2121 Garden Street
Designation Status: Designated City Landmark
Assessor Parcel Number: 025-252-003
Historic Name: The Olives Residence
Constructed: 1888/1906 Remodel
The house is one of the earliest Craftsman style structures in the City, yet it retains elements that reveal its Eastlake Victorian style origins, including; the ship lap siding on the first floor, the tall hipped roof, and the hexagonal bay that was the base of the turret, the coffered ceiling of the front porch, and the inset loggia on the second floor. The Craftsman elements include the divided lights in the upper sashes to give the house a more horizontal appearance, rather than the Victorian verticality, and the wide overhanging eaves with exposed rafter tails. The house thus embodies the actual transition in taste from the ornamental Eastlake Victorian style to the simpler and more horizontal, Craftsman style favored so much in Santa Barbara and California in the early decades of the twentieth century. The house offers a visual record of the shift from one dominant style to another, and it blends the two styles seamlessly.
Architectural Style: Craftsman
Property Type: Residential
As unique example of an Eastlake Victorian house converted into a Craftsman style that is illustrative of the growth and development of Santa Barbara's high-end residential neighborhoods during the late nineteenth and early twentieth century. The house is identified with the original owner, Lucy Noyes Brinkerhoff,
the widow of noted Dr. Samuel Bevier
Brinkerhoff, the only medical doctor in Santa Barbara during its early development, and after whom Brinkerhoff Avenue and the Brinkerhoff Avenue Landmark District are named. The house is also associated with the Fenzi family. Camillo and Warren Fenzi, son and grandson of Santa Barbara’s renowned botanist/horticulturalist Dr. Francesco Franceschi, occupied the house for 76 years and contributed significantly to the civic and cultural heritage of the city.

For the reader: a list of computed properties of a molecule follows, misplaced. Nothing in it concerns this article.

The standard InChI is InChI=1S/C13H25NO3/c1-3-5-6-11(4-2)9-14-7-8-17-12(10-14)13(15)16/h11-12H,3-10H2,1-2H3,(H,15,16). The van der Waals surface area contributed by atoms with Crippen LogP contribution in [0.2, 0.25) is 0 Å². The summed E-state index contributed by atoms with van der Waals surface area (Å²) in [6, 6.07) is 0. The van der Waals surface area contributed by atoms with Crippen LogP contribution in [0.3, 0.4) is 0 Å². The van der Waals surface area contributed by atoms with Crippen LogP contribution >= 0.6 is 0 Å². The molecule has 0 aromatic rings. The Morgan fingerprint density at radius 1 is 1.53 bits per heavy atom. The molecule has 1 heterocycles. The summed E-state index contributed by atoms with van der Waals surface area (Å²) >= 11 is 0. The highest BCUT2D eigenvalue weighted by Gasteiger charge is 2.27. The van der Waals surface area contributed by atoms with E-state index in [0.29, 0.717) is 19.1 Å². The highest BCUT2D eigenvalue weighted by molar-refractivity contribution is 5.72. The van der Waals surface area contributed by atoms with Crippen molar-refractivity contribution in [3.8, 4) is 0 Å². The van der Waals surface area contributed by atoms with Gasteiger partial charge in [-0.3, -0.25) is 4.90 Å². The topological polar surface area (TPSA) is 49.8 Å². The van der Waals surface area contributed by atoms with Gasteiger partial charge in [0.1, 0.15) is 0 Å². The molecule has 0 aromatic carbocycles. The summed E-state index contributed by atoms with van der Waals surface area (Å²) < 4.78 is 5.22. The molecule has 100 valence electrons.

The combination of the Eastlake Victorian and Craftsman elements distinguish the house from other Craftsman style houses on Garden Street and mark it as a unique one of a kind example of its type in the neighborhood. The building embodies not only outstanding attention to design with the inset loggia on the second floor and hexagonal bay on the south east comer of the house. The house embodies extreme attention to detail, materials and craftsmanship. These include its porch with beautifully detailed coffered ceiling, large, bay windows with divided lights in the upper sashes, mix of drop lap and wood shingle siding, hipped roof dormers, and hipped roofs with wide overhanging eaves supported by exposed rafter tails.Integrity is the ability to convey its original appearance. There are essential physical features that must be considered to evaluate the integrity. The house has had few alterations since 1906 and retains its character-defining features, including the drop lap and shingle siding, hipped roof, coffered ceiling of the porch, and multi-paned lights in the upper sash of the wood, double hung, wide windows. Since 1906, the building has retained its integrity of location, design, setting, materials, workmanship, feeling and association so that the building can still convey its appearance of 1906.